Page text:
Source: The Mercury News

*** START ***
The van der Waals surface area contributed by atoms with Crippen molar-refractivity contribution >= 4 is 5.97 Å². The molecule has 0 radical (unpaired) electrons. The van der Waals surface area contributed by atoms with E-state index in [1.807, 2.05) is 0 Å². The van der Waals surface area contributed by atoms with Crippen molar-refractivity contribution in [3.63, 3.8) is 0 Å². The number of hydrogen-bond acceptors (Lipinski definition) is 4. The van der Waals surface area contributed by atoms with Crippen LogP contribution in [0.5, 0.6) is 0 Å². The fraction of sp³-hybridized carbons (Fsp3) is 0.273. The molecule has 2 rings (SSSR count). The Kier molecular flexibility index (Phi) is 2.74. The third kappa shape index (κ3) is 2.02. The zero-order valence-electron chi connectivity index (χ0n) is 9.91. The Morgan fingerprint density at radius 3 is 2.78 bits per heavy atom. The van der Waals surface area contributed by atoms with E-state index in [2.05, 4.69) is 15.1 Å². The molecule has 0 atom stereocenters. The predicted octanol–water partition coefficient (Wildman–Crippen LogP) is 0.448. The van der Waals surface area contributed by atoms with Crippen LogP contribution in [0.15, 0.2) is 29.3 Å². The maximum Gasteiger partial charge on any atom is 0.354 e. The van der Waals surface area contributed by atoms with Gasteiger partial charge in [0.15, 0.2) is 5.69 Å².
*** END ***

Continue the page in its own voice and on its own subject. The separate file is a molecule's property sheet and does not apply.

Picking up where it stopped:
On April 6, 2004 The Mercury News reported, "Even the most religiously traditional Muslims believe they should participate in American politics, according to a newly released study of one of the largest Muslim communities in the nation. The survey of Detroit-area Muslims is the latest to show that the isolationism that once pervaded the immigrant Muslim community is dissipating. Muslims ranked protecting their civil rights as a top public policy issue, according to the study. 'A couple of decades ago, Muslims were, for the most part, internally focused and had very few involvements at any level' with American civic life, said Ihsan Bagby, a University of Kentucky professor who conducted the study last summer but has just released the findings. 'Starting in the 1980s, the Muslim community, as it matured and it became a lot stronger, started to focus outside, to become more involved.' Government scrutiny of American Muslims after the terrorist attacks on Sept. 11, 2001, has drawn even more members of the community into the public arena to defend themselves and their faith.The project was conducted for the Institute for Social Policy and Understanding, a Michigan think-tank that specializes in Muslim issues." Click here for a link to the study's findings online.